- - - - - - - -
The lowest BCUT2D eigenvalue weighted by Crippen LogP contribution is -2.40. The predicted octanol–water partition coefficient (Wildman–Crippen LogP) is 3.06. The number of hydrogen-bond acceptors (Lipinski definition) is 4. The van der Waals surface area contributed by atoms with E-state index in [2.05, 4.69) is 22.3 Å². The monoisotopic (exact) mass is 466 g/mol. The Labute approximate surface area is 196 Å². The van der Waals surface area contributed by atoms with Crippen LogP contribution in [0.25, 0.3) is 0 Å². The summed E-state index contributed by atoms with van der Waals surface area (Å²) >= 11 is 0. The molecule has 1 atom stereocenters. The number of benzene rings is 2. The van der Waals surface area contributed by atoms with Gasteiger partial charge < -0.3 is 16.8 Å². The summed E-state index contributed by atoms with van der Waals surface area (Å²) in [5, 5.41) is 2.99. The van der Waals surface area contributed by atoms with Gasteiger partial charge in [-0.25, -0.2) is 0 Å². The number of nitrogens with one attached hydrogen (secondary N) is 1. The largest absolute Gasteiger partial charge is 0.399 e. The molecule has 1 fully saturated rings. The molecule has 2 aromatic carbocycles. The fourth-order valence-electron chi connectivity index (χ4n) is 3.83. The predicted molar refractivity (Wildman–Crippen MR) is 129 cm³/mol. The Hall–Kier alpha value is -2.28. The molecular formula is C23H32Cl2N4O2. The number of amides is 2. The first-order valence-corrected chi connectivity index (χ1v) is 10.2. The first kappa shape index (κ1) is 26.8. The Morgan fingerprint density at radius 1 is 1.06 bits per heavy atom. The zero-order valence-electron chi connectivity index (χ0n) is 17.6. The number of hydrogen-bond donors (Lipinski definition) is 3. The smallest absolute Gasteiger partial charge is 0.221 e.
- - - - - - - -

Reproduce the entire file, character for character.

The lowest BCUT2D eigenvalue weighted by Crippen LogP contribution is -2.40. The predicted octanol–water partition coefficient (Wildman–Crippen LogP) is 3.06. The number of hydrogen-bond acceptors (Lipinski definition) is 4. The van der Waals surface area contributed by atoms with E-state index in [2.05, 4.69) is 22.3 Å². The monoisotopic (exact) mass is 466 g/mol. The Labute approximate surface area is 196 Å². The van der Waals surface area contributed by atoms with Crippen LogP contribution in [0.25, 0.3) is 0 Å². The summed E-state index contributed by atoms with van der Waals surface area (Å²) >= 11 is 0. The molecule has 1 atom stereocenters. The number of benzene rings is 2. The van der Waals surface area contributed by atoms with Gasteiger partial charge < -0.3 is 16.8 Å². The summed E-state index contributed by atoms with van der Waals surface area (Å²) in [5, 5.41) is 2.99. The van der Waals surface area contributed by atoms with Gasteiger partial charge in [-0.25, -0.2) is 0 Å². The number of nitrogens with one attached hydrogen (secondary N) is 1. The largest absolute Gasteiger partial charge is 0.399 e. The molecule has 1 fully saturated rings. The molecule has 2 aromatic carbocycles. The fourth-order valence-electron chi connectivity index (χ4n) is 3.83. The predicted molar refractivity (Wildman–Crippen MR) is 129 cm³/mol. The Hall–Kier alpha value is -2.28. The molecular formula is C23H32Cl2N4O2. The number of amides is 2. The first-order valence-corrected chi connectivity index (χ1v) is 10.2. The first kappa shape index (κ1) is 26.8. The Morgan fingerprint density at radius 1 is 1.06 bits per heavy atom. The zero-order valence-electron chi connectivity index (χ0n) is 17.6. The number of hydrogen-bond donors (Lipinski definition) is 3. The smallest absolute Gasteiger partial charge is 0.221 e.